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Nifty gadgets brighten hope for an upturn

Posted: 13 Jan 2003 ?? ?Print Version ?Bookmark and Share

Keywords:Consumer Electronics Show? electronics? Panasonic? Sony? Microsoft?

It 'rained' in the desert resort town of Las Vegas, Nevada as the annual Consumer Electronics Show (CES) prepared to open its doors. Just as unexpected and refreshing, a handful of announcements revived hope of innovations that could help drive an upturn in electronics, though probably not this year.

A host of digital gadgets, a rising tide of consumer networks, and the advent of new service concepts reminded show goers the industry has plenty of potential on the horizon, even though no one product stood out as a killer app and the immediate future still looks overcast at best.

In handhelds, Panasonic showed the Japanese knack for miniaturization at its best with a family of palm-sized recorders based on SD flash cards that can take pictures, record voice or playback MP3 or video files. The model SV-AV10 sports a 2-inch LCD and will sell for $399 with a 64MB SD card.

Sony announced a version of its Clie handheld based on the Palm OS that integrates a 2-Mpixel camera while Garmin International Inc. integrated its global positioning satellite hardware and software into a Palm OS handheld.

For its part, Microsoft demonstrated a video, picture and audio player it called Media2Go. The handheld has a 4-inch screen and a 20GB hard disk and will ship this fall from companies including Samsung, Sanyo and Viewsonic.

Networked systems

One overriding theme for many consumer companies is the move to networked systems.

Panasonic promised to begin releasing a series of networked AV home systems in its 2004 fiscal year. Paul Liao, Panasonic's chief technologist in the U.S., said it remains a challenge to find ways to build the value of networking into consumer devices when their prices are falling so quickly.

Nevertheless, most consumer executives said networking systems remains a top goal. "The real key to the future is a seamless network that is neither IT- nor AV-centric," said Fujio Nishida, CEO of Sony Electronics Inc.

Following the trend, Pioneer announced its first networked home consumer system - a digital library to store and send music, photos and video using an Ethernet network.

Another hopeful theme from CES is that digital television could finally be poised to take off.

Sony and Pioneer pledged to release cable-ready digital TV receivers as early as September based on a recent agreement allowing consumer electronics companies to build cable tuners into their TV receivers. A spokesman for Zenith Electronics said the launch this spring of high-definition versions of ESPN and the Discovery Channel will bolster the uptake for cable-ready DTV sets Zenith will release within 18 months.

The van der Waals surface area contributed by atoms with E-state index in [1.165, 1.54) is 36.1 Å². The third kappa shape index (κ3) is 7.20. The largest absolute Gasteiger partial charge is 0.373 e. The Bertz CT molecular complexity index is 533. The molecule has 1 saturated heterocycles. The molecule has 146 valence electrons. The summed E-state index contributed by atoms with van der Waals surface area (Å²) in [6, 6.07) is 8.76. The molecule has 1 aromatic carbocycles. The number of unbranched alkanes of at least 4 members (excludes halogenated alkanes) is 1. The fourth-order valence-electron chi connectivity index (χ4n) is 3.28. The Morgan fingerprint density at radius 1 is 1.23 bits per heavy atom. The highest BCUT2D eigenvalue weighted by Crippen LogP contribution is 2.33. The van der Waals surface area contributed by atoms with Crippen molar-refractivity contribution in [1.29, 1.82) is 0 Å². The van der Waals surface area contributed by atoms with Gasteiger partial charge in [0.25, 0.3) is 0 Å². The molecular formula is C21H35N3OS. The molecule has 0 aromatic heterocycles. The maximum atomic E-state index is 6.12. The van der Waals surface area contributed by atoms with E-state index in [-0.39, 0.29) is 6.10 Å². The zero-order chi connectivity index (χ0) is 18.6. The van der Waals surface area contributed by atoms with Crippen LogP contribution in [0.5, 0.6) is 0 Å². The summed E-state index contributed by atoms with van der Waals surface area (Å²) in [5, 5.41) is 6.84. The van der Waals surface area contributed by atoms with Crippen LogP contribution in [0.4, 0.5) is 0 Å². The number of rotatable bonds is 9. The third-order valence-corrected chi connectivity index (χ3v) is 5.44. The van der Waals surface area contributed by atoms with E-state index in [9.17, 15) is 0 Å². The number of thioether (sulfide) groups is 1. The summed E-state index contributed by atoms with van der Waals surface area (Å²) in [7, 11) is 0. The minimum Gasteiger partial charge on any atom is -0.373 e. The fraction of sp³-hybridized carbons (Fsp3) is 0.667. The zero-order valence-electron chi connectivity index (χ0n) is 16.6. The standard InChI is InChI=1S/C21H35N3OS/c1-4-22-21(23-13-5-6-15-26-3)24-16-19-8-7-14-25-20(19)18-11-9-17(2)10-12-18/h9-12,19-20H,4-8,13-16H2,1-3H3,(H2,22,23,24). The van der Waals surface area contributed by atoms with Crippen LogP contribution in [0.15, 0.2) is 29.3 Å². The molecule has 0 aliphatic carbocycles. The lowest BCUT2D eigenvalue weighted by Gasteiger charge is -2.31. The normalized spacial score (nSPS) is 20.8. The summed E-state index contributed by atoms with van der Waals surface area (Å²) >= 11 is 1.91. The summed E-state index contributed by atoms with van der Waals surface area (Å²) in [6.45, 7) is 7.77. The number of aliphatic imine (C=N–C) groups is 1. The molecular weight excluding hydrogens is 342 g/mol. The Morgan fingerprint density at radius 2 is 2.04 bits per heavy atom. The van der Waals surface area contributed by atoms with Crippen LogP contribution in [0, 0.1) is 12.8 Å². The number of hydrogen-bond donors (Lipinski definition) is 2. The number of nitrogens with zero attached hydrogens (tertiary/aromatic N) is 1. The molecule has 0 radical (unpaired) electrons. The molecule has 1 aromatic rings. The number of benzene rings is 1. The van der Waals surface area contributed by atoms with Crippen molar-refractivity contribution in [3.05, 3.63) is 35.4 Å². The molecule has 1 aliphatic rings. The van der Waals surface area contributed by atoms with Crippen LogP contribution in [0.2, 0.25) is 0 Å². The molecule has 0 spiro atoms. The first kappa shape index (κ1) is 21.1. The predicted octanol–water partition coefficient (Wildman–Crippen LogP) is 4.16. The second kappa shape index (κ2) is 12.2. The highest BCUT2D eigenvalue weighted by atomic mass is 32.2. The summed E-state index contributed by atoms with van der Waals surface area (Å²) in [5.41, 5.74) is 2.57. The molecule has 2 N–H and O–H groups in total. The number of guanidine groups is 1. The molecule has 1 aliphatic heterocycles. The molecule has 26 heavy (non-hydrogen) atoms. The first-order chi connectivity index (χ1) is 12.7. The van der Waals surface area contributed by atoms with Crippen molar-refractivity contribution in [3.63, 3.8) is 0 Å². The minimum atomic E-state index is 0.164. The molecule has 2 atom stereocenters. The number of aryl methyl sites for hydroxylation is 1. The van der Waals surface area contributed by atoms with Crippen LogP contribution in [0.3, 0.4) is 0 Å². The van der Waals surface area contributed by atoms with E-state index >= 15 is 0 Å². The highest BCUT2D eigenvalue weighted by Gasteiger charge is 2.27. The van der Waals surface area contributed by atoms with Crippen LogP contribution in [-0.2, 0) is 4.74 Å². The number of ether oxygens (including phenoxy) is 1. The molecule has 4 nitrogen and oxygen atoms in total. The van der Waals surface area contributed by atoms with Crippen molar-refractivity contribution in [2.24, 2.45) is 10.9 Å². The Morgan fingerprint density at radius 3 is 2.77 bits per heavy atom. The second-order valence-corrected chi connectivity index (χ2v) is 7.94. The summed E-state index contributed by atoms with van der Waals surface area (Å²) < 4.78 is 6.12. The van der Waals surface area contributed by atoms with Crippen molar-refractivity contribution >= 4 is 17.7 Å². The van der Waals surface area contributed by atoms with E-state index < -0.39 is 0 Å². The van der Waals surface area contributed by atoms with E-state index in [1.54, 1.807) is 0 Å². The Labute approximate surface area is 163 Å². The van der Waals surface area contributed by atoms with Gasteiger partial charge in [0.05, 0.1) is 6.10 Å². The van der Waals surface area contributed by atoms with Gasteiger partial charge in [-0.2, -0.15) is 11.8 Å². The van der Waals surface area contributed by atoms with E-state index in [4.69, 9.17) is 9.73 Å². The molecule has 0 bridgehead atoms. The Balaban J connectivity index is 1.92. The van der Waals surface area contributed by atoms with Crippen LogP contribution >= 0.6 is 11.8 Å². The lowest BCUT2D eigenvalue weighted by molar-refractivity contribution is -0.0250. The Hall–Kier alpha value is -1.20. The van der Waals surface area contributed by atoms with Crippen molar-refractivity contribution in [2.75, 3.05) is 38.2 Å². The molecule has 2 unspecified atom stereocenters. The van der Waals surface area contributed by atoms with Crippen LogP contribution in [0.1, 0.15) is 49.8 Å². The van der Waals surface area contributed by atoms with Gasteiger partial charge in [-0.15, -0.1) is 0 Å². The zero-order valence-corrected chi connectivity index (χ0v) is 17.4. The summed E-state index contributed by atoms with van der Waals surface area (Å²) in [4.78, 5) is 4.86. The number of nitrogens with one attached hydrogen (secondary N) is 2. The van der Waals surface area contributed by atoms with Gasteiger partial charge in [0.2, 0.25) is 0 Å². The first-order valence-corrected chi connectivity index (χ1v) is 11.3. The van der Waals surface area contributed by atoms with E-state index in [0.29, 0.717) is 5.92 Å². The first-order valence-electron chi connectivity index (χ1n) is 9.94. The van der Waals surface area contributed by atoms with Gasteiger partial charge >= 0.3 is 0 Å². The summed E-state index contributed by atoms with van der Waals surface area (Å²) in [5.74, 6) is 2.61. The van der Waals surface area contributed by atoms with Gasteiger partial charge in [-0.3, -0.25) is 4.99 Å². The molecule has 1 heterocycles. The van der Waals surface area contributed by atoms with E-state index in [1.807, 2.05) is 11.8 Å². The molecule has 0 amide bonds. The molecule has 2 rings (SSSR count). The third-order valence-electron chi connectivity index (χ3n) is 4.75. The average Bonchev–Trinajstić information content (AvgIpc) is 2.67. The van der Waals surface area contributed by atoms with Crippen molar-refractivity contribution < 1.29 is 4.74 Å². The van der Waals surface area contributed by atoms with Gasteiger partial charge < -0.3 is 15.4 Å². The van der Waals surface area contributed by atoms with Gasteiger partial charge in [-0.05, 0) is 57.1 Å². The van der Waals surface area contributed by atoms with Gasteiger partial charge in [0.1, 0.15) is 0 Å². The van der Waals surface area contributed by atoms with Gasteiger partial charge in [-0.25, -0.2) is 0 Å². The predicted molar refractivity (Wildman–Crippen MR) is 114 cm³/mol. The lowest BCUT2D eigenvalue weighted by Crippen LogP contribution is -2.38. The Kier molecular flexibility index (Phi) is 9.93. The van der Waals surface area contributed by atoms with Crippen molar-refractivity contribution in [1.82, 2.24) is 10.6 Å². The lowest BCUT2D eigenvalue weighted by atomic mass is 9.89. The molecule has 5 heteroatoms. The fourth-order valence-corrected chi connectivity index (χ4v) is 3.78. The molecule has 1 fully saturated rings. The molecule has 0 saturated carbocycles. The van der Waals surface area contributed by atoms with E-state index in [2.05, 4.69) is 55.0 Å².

Two new service concepts emerged at CES that held out hopes for emerging markets at the high and low end.

Virtual community

Startup There Inc. debuted a beta 3D virtual community where users could create their own characters, meet others, play games, shop and more. The service is based on object-oriented code running in a 100-system distributed server farm hosted by AboveNet. The startup will provide a C++ interface this spring to let experienced individual programmers develop objects in the online world and work with a handful of professional developers later this year to extend the online world based on the company's application programming interface.

While other virtual communities such as Black Sun have failed to take off, There has recruited graphics chipmaker ATI Technologies Inc. as a marketing partner in its effort. ATI will bundle the 60MB of There's client code in its retail graphics cards this fall when the service goes commercial and There will provide ATI's cards free to some subscribers to its service.

"This is the most important use of computers and communications. It gives us access to what could be the first mass market for 3D graphics," said David Rolston, vice president of engineering for ATI.

Tom Melcher, CEO of There, said online 3D communities like There could stimulate slack demand for high-end PCs. At the low end of the service spectrum, Microsoft detailed an initiative to create smart watches that display information broadcast over an FM subcarrier band. Microsoft's Smart Personal Object Technology (Spot) initiative is initially focused on creating watches that use a 28MHz ARM9 processor and RF receiver from National Semiconductor to capture and display simple weather, news, sports, and traffic data.

Citizen, Fossil and Suunto will make the watches, which are expected to ship this fall. The watches will include 512KB of ROM and 384KB of RAM.

"This is four times the speed and eight times the memory of the original IBM PC," Microsoft chairman Bill Gates said in announcing the Spot initiative in a CES keynote. Ultimately, users could subscribe to a range of custom and local services for broadcast to Spot devices that might include kitchen magnets displaying reminders from local schools or restaurants or messages sent from PC users, Gates said.

Gates was clearly in a buoyant mood in the keynote, reporting that Microsoft has sold more than 90 million copies of WindowsXP in just over a year and joking about his past legal troubles with the U.S. antitrust case as well as past market disasters like the Microsoft Bob interface launched at CES several years ago.

Though the malaise of the dot-com bust still hangs over the industry, technology keeps advancing and better days are ahead, Gates told a packed house at the Las Vegas Hilton Theatre. Smart devices and smart services - some of them emerging at this CES - will drive the industry forward, he predicted.

- Rick Merritt

EE Times

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